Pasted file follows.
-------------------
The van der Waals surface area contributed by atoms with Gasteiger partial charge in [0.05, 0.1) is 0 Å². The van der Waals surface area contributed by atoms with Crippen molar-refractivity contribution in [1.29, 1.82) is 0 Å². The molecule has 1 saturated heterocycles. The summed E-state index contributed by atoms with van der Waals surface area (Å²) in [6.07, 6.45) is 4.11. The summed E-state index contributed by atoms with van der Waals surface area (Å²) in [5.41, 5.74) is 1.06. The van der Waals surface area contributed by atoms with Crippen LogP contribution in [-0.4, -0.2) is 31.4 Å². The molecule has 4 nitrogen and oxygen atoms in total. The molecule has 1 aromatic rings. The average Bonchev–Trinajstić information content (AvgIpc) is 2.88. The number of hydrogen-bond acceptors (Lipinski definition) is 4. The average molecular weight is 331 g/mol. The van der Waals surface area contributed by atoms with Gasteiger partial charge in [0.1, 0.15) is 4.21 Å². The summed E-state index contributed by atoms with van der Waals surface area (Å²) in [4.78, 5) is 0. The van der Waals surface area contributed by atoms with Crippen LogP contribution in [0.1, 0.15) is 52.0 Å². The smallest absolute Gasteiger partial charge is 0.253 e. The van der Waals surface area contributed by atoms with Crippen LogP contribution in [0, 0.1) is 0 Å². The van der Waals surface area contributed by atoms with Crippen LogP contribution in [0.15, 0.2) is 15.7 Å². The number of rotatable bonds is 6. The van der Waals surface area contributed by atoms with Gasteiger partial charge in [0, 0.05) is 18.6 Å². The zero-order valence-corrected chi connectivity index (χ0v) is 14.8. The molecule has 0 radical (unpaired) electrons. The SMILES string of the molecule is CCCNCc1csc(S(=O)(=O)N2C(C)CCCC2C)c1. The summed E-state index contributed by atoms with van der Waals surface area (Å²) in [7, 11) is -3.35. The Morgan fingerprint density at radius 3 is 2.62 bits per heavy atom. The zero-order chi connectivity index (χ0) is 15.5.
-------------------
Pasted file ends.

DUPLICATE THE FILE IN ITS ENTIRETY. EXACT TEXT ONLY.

The van der Waals surface area contributed by atoms with Gasteiger partial charge in [0.05, 0.1) is 0 Å². The van der Waals surface area contributed by atoms with Crippen molar-refractivity contribution in [1.29, 1.82) is 0 Å². The molecule has 1 saturated heterocycles. The summed E-state index contributed by atoms with van der Waals surface area (Å²) in [6.07, 6.45) is 4.11. The summed E-state index contributed by atoms with van der Waals surface area (Å²) in [5.41, 5.74) is 1.06. The van der Waals surface area contributed by atoms with Crippen LogP contribution in [-0.4, -0.2) is 31.4 Å². The molecule has 4 nitrogen and oxygen atoms in total. The molecule has 1 aromatic rings. The average Bonchev–Trinajstić information content (AvgIpc) is 2.88. The number of hydrogen-bond acceptors (Lipinski definition) is 4. The average molecular weight is 331 g/mol. The van der Waals surface area contributed by atoms with Gasteiger partial charge in [0.1, 0.15) is 4.21 Å². The summed E-state index contributed by atoms with van der Waals surface area (Å²) in [4.78, 5) is 0. The van der Waals surface area contributed by atoms with Crippen LogP contribution in [0.1, 0.15) is 52.0 Å². The smallest absolute Gasteiger partial charge is 0.253 e. The van der Waals surface area contributed by atoms with Crippen LogP contribution in [0, 0.1) is 0 Å². The van der Waals surface area contributed by atoms with Crippen LogP contribution in [0.15, 0.2) is 15.7 Å². The number of rotatable bonds is 6. The van der Waals surface area contributed by atoms with Gasteiger partial charge in [0, 0.05) is 18.6 Å². The zero-order valence-corrected chi connectivity index (χ0v) is 14.8. The molecule has 0 radical (unpaired) electrons. The SMILES string of the molecule is CCCNCc1csc(S(=O)(=O)N2C(C)CCCC2C)c1. The summed E-state index contributed by atoms with van der Waals surface area (Å²) in [7, 11) is -3.35. The Morgan fingerprint density at radius 3 is 2.62 bits per heavy atom. The zero-order chi connectivity index (χ0) is 15.5.